A mind-boggling, proto-steampunk tribute to the Industrial Era that defies easy description, the 300-ton kinetic Goliath known as Forevertron is the impossible-to-miss crown jewel of Dr. Evermor’s Art Park in Sauk County, Wisconsin. The good doctor was born Tom Every, a former demolition expert who, upon retirement, sold his business and adopted the alter-ego of a batty 19th century inventor hailing from the British village of Eggington.

Armed with an elaborate mythology, a surplus of salvaged materials collected over the years and the support of his beloved “Lady Eleanor,” Every started in on the construction of a 50-foot-tall intergalactic vessel in which to catapult himself into the heavens, far from “the phoniness of the world". He explains: "I became Dr. Evermor around 1983 when we started to build the Forevertron. I was a bit upset with the world, not so much the economic conditions as the judicial system and things like that, and I wanted to perpetuate myself back into the heavens on this magnetic lightning force field." Although Dr. Evermor has retired his welding gear and rarely frequents his creation these days, the park itself is worth the detour — pack a picnic lunch and spend a couple of hours soaking in the scrap-happy, sci-fi weirdness.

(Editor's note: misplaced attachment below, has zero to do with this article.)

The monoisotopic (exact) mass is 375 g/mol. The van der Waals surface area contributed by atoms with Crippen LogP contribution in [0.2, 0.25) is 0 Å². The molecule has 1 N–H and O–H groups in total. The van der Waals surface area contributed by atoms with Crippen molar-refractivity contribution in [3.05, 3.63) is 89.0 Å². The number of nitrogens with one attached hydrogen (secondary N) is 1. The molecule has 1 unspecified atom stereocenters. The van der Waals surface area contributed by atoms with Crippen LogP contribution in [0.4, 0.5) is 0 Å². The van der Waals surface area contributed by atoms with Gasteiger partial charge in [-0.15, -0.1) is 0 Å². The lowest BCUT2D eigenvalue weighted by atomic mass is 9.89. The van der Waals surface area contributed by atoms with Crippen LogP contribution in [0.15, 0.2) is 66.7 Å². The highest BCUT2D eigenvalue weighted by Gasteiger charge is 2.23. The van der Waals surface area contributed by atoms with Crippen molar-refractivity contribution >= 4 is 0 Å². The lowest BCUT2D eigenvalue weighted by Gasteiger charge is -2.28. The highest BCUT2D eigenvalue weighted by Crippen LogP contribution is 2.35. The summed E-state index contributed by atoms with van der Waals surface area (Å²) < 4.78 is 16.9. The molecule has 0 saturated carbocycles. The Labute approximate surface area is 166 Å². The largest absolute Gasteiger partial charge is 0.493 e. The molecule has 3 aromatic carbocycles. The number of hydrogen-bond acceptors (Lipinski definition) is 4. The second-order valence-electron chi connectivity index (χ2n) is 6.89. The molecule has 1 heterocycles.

Garden of Eden (S.P. Dinsmoor) — Lucas, Kansas

Garden of Eden

Photo:Patrick Emerson/Flickr

We’re pretty sure that the Garden of Eden is the only folk art site on this list in which the highlight of the tour for many visitors is paying respects to the mummified corpse of the artist, Samuel Dinsmoor. He’s been packing ‘em in from an aboveground glass coffin in the backyard since 1932.